No matter how much this plant spreads, it can't get on my bad side. I think the flowers from common milkweed are the most becomming of all the cultivated and other wild milkweed.
The plant yeilds large 4" round clusters of mauve flowers with broad leaves and thick stems.
The negative is that the stalks often fall over if the season was overly rainy. Also, this plant spreads by a vigourous underground root system and will come up all over the place if not controlled. I found that cutting the plants down to the ground continously (whenever they come back up) and disturbing the root system by digging up as much of it as possible elimates unwanted plants.
Common milkweed does not seem to be preferred over other milkweeds by monarchs and other butterflies. They tend to pass over the common and go for swamp milkweed which has flat flower clusters and tender leaves.
Edited to note that this milkweed is extremely targeted by milkweed bugs and beetles due to it's thick stems and broad leaves.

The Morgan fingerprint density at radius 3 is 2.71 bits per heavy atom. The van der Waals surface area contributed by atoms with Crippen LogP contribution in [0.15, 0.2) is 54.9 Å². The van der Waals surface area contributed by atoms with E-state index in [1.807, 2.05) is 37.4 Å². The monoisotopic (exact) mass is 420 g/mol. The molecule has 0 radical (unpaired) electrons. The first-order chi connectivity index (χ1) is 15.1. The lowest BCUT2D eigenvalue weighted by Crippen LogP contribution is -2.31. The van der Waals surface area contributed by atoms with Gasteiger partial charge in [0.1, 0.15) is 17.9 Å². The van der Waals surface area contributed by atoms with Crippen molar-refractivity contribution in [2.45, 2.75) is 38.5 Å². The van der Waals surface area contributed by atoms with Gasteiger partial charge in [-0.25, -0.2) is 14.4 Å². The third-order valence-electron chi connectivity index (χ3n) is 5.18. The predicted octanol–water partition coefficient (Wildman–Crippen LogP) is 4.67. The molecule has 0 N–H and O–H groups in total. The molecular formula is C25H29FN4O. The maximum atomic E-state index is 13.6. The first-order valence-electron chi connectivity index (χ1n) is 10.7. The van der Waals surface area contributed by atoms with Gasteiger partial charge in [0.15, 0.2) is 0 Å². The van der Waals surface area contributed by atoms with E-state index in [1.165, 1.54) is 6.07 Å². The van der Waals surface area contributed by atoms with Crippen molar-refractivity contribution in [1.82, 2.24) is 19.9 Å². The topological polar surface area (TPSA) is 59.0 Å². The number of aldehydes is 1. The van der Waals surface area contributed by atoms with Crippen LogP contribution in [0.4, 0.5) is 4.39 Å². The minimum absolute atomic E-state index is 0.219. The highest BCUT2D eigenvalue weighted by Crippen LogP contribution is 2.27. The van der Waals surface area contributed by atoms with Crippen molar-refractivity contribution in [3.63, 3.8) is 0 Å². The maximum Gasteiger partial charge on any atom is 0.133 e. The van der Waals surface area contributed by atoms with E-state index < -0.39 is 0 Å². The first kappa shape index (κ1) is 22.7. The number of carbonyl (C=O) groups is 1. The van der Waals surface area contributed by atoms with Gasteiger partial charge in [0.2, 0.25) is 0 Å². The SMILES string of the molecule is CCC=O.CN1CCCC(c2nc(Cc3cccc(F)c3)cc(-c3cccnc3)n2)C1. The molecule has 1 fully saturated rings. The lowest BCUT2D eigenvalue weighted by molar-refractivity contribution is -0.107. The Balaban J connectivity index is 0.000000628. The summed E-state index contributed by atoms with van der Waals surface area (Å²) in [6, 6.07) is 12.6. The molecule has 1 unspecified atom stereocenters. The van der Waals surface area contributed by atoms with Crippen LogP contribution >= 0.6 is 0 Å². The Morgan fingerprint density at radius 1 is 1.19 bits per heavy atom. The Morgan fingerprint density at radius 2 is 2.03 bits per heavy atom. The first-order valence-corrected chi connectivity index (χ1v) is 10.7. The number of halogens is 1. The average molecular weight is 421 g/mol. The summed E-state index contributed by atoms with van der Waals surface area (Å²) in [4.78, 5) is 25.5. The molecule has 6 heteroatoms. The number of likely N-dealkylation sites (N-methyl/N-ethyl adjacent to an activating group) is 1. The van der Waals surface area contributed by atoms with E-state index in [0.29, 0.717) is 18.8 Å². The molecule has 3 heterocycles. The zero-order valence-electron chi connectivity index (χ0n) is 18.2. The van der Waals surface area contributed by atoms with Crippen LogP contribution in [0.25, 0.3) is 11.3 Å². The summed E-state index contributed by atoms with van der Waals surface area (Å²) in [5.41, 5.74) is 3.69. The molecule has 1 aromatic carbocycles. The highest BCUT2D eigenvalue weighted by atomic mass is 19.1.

On Apr 17, 2004, luvprimitive from Evington, VA wrote:
I have one bed that is devoted to my milkweeds. It's in my front yard. I love the blooms. You can smell them all over the front yard. But the plants are special to me because of the Monarch Butterflies. Every year I wait for them to lay thier eggs on my plants and hunt daily for the caterpillars to emerge. I bring them in the house and raise them until they become butterflies and then release them. Last summer I raised and released 14 monarchs. I supply the 1st grade classes at the school where I teach with caterpillars to raise each year also.
On Jan 4, 2003, poppysue from Westbrook, ME (Zone 5a) wrote:
This milkweed is common in New England and grows wild along the roadsides and in open fields. Although the flower clusters are attractive, IMHO this is not a good choice for a garden plant. The deep fleshy roots will invade surounding plants and they're nearly impossible to dig out. I've dug 3 feet down trying irradicate it from some of my beds and it still pops back up like it was never disturbed.